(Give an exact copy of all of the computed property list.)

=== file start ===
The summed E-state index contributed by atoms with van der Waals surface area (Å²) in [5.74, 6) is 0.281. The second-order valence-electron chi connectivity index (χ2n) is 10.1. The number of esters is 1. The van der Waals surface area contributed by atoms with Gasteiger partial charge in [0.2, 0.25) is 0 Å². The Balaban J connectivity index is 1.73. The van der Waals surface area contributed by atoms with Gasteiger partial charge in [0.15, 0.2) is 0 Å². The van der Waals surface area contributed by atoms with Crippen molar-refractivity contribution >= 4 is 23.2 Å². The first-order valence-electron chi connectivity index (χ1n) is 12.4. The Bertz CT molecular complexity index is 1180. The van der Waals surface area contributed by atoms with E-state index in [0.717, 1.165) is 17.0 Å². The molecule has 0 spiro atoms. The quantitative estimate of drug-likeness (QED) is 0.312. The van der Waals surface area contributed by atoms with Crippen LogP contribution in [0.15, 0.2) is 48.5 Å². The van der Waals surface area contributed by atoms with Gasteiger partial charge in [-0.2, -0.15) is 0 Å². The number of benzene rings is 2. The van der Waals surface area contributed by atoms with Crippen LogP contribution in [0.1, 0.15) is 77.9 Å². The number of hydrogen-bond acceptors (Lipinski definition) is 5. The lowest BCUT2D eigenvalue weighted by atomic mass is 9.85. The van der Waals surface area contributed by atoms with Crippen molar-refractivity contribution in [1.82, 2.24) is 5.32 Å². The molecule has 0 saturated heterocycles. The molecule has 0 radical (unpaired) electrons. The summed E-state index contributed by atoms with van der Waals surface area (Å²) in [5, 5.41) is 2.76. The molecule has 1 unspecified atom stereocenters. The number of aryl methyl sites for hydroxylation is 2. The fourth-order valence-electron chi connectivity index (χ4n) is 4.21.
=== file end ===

The summed E-state index contributed by atoms with van der Waals surface area (Å²) in [5.74, 6) is 0.281. The second-order valence-electron chi connectivity index (χ2n) is 10.1. The number of esters is 1. The van der Waals surface area contributed by atoms with Gasteiger partial charge in [0.2, 0.25) is 0 Å². The Balaban J connectivity index is 1.73. The van der Waals surface area contributed by atoms with Gasteiger partial charge in [0.15, 0.2) is 0 Å². The van der Waals surface area contributed by atoms with Crippen molar-refractivity contribution >= 4 is 23.2 Å². The first-order valence-electron chi connectivity index (χ1n) is 12.4. The Bertz CT molecular complexity index is 1180. The van der Waals surface area contributed by atoms with E-state index in [0.717, 1.165) is 17.0 Å². The molecule has 0 spiro atoms. The quantitative estimate of drug-likeness (QED) is 0.312. The van der Waals surface area contributed by atoms with Crippen LogP contribution in [0.15, 0.2) is 48.5 Å². The van der Waals surface area contributed by atoms with Gasteiger partial charge in [-0.2, -0.15) is 0 Å². The number of benzene rings is 2. The van der Waals surface area contributed by atoms with Crippen LogP contribution in [0.1, 0.15) is 77.9 Å². The number of hydrogen-bond acceptors (Lipinski definition) is 5. The lowest BCUT2D eigenvalue weighted by atomic mass is 9.85. The van der Waals surface area contributed by atoms with Crippen molar-refractivity contribution in [1.82, 2.24) is 5.32 Å². The molecule has 0 saturated heterocycles. The molecule has 0 radical (unpaired) electrons. The summed E-state index contributed by atoms with van der Waals surface area (Å²) in [5, 5.41) is 2.76. The molecule has 1 unspecified atom stereocenters. The number of aryl methyl sites for hydroxylation is 2. The fourth-order valence-electron chi connectivity index (χ4n) is 4.21.